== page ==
Unlimited Canada Calling
Total Cost
2.5 GB $75
6 GB $85
10 GB $95
15 GB $105
20 GB $120
30 GB $135

Saskatchewan's plans and pricing are incredibly similar to Manitoba, save for a few small differences. The Big 3 still feature the same pricing, and Koodo, Fido and Virgin Mobile.


"
Koodo, Fido & Virgin Mobile - BYOD
Unlimited Canada Calling
Cost
5 GB $48


Chatr and Lucky Mobile are also present with their same rates, which pail in comparison to the 4G plans that are similarly priced.



Chatr & Lucky Mobile
Unlimited Canada Calling
Cost
5.5 GB $45
6.5 GB (with U.S. Calling) $50


Perhaps the most interesting thing about Saskatchewan's wireless market is their exclusive provider, Sasktel, which offers the only "unlimited" data options in the entirety of Canada. Wow! ... Except they're throttled after 15 GB, so really these are just 15 GB plans with fancy naming. Sasktel has a wide range of plans that are customizable, so you'd likely find one that fits your needs. Their pricing on the shareMORE plans isn't the greatest when compared to other providers in the province, but at least there are a variety of options.



Sasktel - shareMORE Nationwide
Unlimited Canada Calling
Cost
1 GB $65
5 GB $70
10 GB $80
15 GB $90
20 GB $110
35 GB $160
50 GB $210


Sasktel - Unlimited Plans
Unlimited Canada Calling
Cost
VIP 85
Unlimited Data
(Reduced after 15 GB)
[Only available for maxTV/Sasktel Internet Users]
$85
TOTAL 125
Unlimited Data
(Reduced after 15 GB)
$125


The VIP 85 plan is only available to select maxTV and/or Sasktel Internet users, otherwise you're restricted to the TOTAL 125 plan. Both are throttled after 15 GB, so again these are just 15 GB plans. And when you compare the $125 price tag to their regular 15 GB plan that costs $90, you'd essentially be paying an extra $35 for unlimited slow-speed data after your 15 gigs are up. This being said, like Manitoba, plans in Saskatchewan are somewhat closer to U.S. plans in terms of pricing. 15 GB isn't too far off from 22 GB, and the pricing is closer to $60 USD.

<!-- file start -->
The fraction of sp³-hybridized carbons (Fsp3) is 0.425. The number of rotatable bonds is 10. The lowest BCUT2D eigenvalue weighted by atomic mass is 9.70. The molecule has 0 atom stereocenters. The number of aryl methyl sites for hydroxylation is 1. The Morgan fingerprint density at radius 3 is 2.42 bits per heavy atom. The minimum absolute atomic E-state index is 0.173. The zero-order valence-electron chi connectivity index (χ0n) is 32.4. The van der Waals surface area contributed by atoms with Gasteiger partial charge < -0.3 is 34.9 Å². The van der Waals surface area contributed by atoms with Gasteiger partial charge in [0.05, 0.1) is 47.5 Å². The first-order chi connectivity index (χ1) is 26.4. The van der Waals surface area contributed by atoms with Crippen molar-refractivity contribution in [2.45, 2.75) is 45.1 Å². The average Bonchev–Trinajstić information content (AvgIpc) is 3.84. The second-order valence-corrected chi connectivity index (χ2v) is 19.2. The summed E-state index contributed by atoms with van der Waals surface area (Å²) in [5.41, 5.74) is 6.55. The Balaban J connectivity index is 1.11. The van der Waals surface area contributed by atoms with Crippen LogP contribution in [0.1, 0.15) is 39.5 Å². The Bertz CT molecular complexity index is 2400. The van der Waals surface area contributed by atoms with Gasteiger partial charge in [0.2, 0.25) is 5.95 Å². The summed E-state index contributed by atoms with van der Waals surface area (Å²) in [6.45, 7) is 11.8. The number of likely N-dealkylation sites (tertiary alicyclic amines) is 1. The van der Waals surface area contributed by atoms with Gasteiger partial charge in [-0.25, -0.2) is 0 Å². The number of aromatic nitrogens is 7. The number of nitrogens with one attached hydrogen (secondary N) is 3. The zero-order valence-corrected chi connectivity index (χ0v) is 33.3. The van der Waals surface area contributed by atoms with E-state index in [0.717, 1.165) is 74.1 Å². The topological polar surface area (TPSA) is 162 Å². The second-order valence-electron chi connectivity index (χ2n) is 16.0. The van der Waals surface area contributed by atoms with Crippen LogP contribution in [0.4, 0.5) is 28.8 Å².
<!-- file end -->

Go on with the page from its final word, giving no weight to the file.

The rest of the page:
The Verdict: Plans in Saskatchewan are very close to the ones in Manitoba. Like BellMTS, they have their own rate plan provider in Sasktel with "unlimited" data options that are more comparable to 15 GB. The best rates are found through Koodo, Fido and Virgin Mobile in terms of pricing, but if you want bigger data, you're best bet is Sasktel.



Quebec


Rate plans in Quebec are priced closer to Manitoba and Saskatchewan. One thing to note is that there's varience between the Big 3; they offer a majority of matching plans, but also some that are exclusive to each other. It's also interesting to note that there are some price variations on identical plans (that will likely be fixed soon), like Roger's 4 GB plan, which costs $60, while Bell's 4 GB plan is only $50.



Bell - BYOD
Unlimited Canada Calling
Total Cost
4 GB $50
6 GB $55
7 GB $62
12 GB $85
16 GB $95


Rogers - BYOD
Unlimited Canada Calling
Total Cost
4 GB $60
7 GB $62
12 GB $85
16 GB $95


TELUS - BYOD
Unlimited Canada Calling
Total Cost
7 GB $62
10 GB $73
12 GB $85
16 GB $95


Like Manitoba and Saskatchewan, Koodo and Fido only offer a 5 GB plan for $48.


Koodo & Fido - BYOD
Unlimited Canada Calling
Cost
5 GB $48


Virgin Mobile also has its additional 10 GB plan, for $17 more, or $3.4 per GB. This plan is likely the closest in terms of value and data when compared to the U.S., considering they pay $60 USD for unlimited data (throttled after 22 GB). It's still only half of the data, but in the sea of expensive Canadian plans this is one of the best you'll get.


Virgin Mobile - BYOD
Unlimited Canada Calling
Cost
5 GB $48
10 GB $65


Chatr and Lucky Mobile also have the same plans with data at 3G speeds, but they don't really standout since Quebec's other plans are quite close in comparison (and with 4G LTE data to boot).



Chatr & Lucky Mobile
Unlimited Canada Calling
Cost
5.5 GB $45
6.5 GB (with U.S. Calling) $50

Quebec also has their own unique rate plan provider, much alike Manitoba and Saskatchewan. Vidéotron has a range of plans that are on the pricier side, but many of their plans include U.S. calling, and can also be bundled with their Internet and TV. They also end in .95s which will make your head spin a little bit everytime you read your phone bill.


Vidéotron
Unlimited Canada Calling
Cost
6 GB (with U.S. Calling) $67.95
7 GB (with U.S. Calling) $77.95
8 GB (with U.S. Calling) $87.95
9 GB $97.95
10 GB $107.95




The Verdict: Quebec is very close to Manitoba and Saskatchewan in terms of pricing and plan options. Their Big 3 has some variance in the different plans, but it's still cheaper to go with a minor provider. Koodo and Fido only offer 5 GB for $48, while Virgin Mobile has a 10 GB option for $65. Chatr and Lucky Mobile aren't really worth looking at. Vidéotron has some options that include U.S. calling, and there are ways to bundle your plan with TV and Internet.


The Bottom Line